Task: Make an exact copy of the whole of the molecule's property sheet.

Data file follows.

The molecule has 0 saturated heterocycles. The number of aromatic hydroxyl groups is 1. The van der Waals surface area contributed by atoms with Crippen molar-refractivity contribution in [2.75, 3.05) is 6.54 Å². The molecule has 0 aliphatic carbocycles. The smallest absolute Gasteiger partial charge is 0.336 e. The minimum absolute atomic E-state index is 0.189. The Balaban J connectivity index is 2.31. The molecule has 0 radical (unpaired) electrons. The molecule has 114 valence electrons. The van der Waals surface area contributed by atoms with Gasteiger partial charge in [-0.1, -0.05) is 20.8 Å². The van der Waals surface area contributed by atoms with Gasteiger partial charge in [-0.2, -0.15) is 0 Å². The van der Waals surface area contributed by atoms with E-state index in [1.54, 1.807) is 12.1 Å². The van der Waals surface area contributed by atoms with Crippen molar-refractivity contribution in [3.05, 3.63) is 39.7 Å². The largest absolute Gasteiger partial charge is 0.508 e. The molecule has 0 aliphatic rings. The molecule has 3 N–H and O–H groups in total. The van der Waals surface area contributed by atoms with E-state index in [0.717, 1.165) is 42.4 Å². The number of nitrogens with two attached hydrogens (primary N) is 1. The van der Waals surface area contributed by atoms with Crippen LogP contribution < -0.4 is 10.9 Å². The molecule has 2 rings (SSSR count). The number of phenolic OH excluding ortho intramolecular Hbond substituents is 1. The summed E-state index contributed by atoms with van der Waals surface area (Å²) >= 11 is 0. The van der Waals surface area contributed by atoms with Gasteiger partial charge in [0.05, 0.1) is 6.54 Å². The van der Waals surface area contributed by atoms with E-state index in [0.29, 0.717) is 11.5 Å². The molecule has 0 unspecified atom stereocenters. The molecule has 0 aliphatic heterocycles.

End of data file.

The molecule has 0 saturated heterocycles. The number of aromatic hydroxyl groups is 1. The van der Waals surface area contributed by atoms with Crippen molar-refractivity contribution in [2.75, 3.05) is 6.54 Å². The molecule has 0 aliphatic carbocycles. The smallest absolute Gasteiger partial charge is 0.336 e. The minimum absolute atomic E-state index is 0.189. The Balaban J connectivity index is 2.31. The molecule has 0 radical (unpaired) electrons. The molecule has 114 valence electrons. The van der Waals surface area contributed by atoms with Gasteiger partial charge in [-0.1, -0.05) is 20.8 Å². The van der Waals surface area contributed by atoms with Gasteiger partial charge in [-0.2, -0.15) is 0 Å². The van der Waals surface area contributed by atoms with E-state index in [1.54, 1.807) is 12.1 Å². The van der Waals surface area contributed by atoms with Crippen molar-refractivity contribution in [3.05, 3.63) is 39.7 Å². The largest absolute Gasteiger partial charge is 0.508 e. The molecule has 0 aliphatic rings. The molecule has 3 N–H and O–H groups in total. The van der Waals surface area contributed by atoms with E-state index in [0.717, 1.165) is 42.4 Å². The number of nitrogens with two attached hydrogens (primary N) is 1. The van der Waals surface area contributed by atoms with Crippen LogP contribution < -0.4 is 10.9 Å². The molecule has 2 rings (SSSR count). The number of phenolic OH excluding ortho intramolecular Hbond substituents is 1. The summed E-state index contributed by atoms with van der Waals surface area (Å²) >= 11 is 0. The van der Waals surface area contributed by atoms with Gasteiger partial charge in [0.05, 0.1) is 6.54 Å². The van der Waals surface area contributed by atoms with E-state index in [0.29, 0.717) is 11.5 Å². The molecule has 0 unspecified atom stereocenters. The molecule has 0 aliphatic heterocycles.